Industry wants more pylons to carry clean energy
Scotland is facing a new battle between conservationists and power firms after a renewables group called for more pylons and cables to meet clean energy demands.
Lobby group Scottish Renewables, which represents companies in the sector, said new infrastructure was required to transmit the electricity generated by green power sources and help to develop “a clean energy future”.
It comes as the Strathpeffer and Contin Better Cable Route group is challenging the power giant SSEN over a proposed network of pylons that will run for about 100 miles from Spittal in Caithness to Beauly, near Inverness.
Scottish Renewables said there is a need to be “upfront and honest” about the need for updated infrastructure, noting a National Grid estimate that “five times more transmission lines need to be built by 2030 than have been built in the past 30 years, at a cost of more than £50 billion”.
In a report, Scottish Renewables said: “Scotland is the UK’s renewable energy powerhouse. Our winds, tides, rainfall and longer daylight hours already provide tens of thousands of jobs and billions of pounds of economic activity.
“But we’re being held back from doing more by an electricity grid designed for fossil fuels almost a century ago.”
It said wind farm electricity is half the price of gas power and building more pylons, power lines and substations would mean more clean power can be produced from renewables like wind and solar and cut energy bills.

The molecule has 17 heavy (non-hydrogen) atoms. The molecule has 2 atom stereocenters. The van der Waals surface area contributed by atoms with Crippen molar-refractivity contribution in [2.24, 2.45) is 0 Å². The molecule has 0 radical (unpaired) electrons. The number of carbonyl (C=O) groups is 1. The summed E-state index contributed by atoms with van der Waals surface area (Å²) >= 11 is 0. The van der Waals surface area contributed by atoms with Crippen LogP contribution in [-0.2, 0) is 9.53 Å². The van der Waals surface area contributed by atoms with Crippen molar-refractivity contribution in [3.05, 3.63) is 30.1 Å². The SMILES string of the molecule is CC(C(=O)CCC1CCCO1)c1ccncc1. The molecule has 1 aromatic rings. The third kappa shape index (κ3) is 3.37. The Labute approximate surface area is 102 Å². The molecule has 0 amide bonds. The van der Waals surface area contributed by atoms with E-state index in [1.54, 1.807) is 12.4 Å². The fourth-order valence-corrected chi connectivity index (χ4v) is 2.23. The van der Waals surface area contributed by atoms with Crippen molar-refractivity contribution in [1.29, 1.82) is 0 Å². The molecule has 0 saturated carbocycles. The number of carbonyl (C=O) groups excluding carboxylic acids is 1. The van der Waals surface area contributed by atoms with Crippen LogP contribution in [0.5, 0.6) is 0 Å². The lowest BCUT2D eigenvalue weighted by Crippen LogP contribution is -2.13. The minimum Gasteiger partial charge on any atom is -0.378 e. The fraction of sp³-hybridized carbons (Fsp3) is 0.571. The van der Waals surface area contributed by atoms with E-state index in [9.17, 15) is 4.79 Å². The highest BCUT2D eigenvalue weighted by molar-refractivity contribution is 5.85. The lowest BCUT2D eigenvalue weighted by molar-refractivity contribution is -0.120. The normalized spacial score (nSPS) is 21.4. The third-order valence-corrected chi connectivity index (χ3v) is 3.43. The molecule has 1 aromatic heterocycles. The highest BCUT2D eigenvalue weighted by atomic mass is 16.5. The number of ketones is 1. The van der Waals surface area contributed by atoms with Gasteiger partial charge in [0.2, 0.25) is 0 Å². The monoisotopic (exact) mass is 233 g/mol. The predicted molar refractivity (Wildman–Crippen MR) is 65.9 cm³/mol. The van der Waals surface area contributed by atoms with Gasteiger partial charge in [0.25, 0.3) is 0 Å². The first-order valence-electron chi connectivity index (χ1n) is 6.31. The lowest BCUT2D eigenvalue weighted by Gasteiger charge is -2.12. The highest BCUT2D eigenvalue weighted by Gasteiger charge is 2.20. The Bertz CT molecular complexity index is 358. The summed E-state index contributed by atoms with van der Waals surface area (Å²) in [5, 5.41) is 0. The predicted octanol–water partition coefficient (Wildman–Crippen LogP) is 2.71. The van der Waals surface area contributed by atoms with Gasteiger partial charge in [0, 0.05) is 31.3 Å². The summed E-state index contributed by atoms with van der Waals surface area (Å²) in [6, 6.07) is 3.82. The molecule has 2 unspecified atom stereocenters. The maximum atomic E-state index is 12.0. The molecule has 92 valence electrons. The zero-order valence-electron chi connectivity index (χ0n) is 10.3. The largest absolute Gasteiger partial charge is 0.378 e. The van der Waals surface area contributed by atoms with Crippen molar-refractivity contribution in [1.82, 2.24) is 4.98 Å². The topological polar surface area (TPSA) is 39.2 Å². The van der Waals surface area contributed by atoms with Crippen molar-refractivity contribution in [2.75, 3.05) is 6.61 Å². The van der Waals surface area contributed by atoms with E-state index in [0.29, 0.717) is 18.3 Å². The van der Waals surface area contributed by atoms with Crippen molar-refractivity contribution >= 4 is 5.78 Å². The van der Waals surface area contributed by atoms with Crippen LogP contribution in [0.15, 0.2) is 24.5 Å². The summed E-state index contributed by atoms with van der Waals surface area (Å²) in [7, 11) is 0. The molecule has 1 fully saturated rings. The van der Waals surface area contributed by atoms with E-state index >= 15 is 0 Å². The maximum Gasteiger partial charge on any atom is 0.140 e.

Scottish Renewables argues that every mile of overhead power line built enables enough renewable energy generation to displace more than 10,000 tons of CO2 from the atmosphere – the equivalent of taking 7,600 cars off the road.
Investment in the transmission network has “remained flat and even decreased since 2017,” the report said.
It added: “We must build more power lines, pylons and substations to carry that cheap power to the people who need it — including to people in Scotland.
“Electricity demand is set to increase by 50% in the next decade and double by mid-century, so it’s wrong to say that Scottish households don’t need more power lines, pylons and substations. We need them to ensure our lights stay on in the same way consumers elsewhere in the UK need them.
“With abundant natural resources, Scotland’s home-grown renewables can be at the heart of delivering the clean energy needed to end our reliance on imported, expensive fossil fuel.
“To do this, we need a national electricity grid capable of transmitting more electricity where and when it is needed.”
Nick Sharpe, director of communications and strategy at Scottish Renewables, said the existing electricity network was “not fit for purpose”.
He added: “Groups and individuals who object to the construction of power lines, pylons and substations largely do so because they do not like the way they look.
“By the end of this year, there will be just over 70 months left to achieve our targets of 11 gigawatts offshore and 12 gigawatts onshore wind.
“To ensure we maximise the enormous socioeconomic benefits this will bring to local communities, we will need a grid fit for the 21st century.”